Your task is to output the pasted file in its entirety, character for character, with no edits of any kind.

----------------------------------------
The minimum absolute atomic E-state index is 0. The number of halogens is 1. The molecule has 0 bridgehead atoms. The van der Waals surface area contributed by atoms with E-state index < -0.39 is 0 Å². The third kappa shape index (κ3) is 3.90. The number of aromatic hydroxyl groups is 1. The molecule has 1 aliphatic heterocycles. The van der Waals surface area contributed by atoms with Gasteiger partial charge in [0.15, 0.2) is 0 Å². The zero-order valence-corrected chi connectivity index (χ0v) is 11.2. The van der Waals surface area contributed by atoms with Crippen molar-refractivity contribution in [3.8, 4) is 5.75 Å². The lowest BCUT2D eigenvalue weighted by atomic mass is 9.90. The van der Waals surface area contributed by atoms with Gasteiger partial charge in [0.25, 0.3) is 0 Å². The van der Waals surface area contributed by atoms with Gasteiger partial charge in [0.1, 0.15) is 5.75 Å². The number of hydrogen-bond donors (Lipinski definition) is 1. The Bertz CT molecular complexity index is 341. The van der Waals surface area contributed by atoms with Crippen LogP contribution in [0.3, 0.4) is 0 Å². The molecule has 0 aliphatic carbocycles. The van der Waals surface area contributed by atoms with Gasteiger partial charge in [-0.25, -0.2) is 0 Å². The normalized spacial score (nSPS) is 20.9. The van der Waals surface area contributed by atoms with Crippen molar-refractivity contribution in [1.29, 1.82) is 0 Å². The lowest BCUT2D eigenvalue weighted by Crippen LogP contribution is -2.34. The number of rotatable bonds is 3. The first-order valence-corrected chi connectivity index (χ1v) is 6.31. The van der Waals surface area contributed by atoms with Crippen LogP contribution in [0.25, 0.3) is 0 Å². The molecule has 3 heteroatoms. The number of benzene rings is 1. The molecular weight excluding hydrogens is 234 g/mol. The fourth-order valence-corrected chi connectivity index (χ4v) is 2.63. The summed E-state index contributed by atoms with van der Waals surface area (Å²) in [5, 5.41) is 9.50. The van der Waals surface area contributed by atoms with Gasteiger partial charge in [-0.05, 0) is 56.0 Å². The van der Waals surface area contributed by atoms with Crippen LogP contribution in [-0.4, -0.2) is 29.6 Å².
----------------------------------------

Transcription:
The minimum absolute atomic E-state index is 0. The number of halogens is 1. The molecule has 0 bridgehead atoms. The van der Waals surface area contributed by atoms with E-state index < -0.39 is 0 Å². The third kappa shape index (κ3) is 3.90. The number of aromatic hydroxyl groups is 1. The molecule has 1 aliphatic heterocycles. The van der Waals surface area contributed by atoms with Gasteiger partial charge in [0.15, 0.2) is 0 Å². The zero-order valence-corrected chi connectivity index (χ0v) is 11.2. The van der Waals surface area contributed by atoms with Crippen molar-refractivity contribution in [3.8, 4) is 5.75 Å². The lowest BCUT2D eigenvalue weighted by atomic mass is 9.90. The van der Waals surface area contributed by atoms with Gasteiger partial charge in [0.25, 0.3) is 0 Å². The van der Waals surface area contributed by atoms with Gasteiger partial charge in [0.1, 0.15) is 5.75 Å². The number of hydrogen-bond donors (Lipinski definition) is 1. The Bertz CT molecular complexity index is 341. The van der Waals surface area contributed by atoms with Crippen LogP contribution in [0.3, 0.4) is 0 Å². The molecule has 0 aliphatic carbocycles. The van der Waals surface area contributed by atoms with Gasteiger partial charge in [-0.25, -0.2) is 0 Å². The normalized spacial score (nSPS) is 20.9. The van der Waals surface area contributed by atoms with Crippen molar-refractivity contribution in [1.29, 1.82) is 0 Å². The lowest BCUT2D eigenvalue weighted by Crippen LogP contribution is -2.34. The number of rotatable bonds is 3. The first-order valence-corrected chi connectivity index (χ1v) is 6.31. The van der Waals surface area contributed by atoms with Crippen LogP contribution in [0.25, 0.3) is 0 Å². The molecule has 3 heteroatoms. The number of benzene rings is 1. The molecular weight excluding hydrogens is 234 g/mol. The fourth-order valence-corrected chi connectivity index (χ4v) is 2.63. The summed E-state index contributed by atoms with van der Waals surface area (Å²) in [5, 5.41) is 9.50. The van der Waals surface area contributed by atoms with Gasteiger partial charge in [-0.05, 0) is 56.0 Å². The van der Waals surface area contributed by atoms with Crippen LogP contribution in [-0.4, -0.2) is 29.6 Å².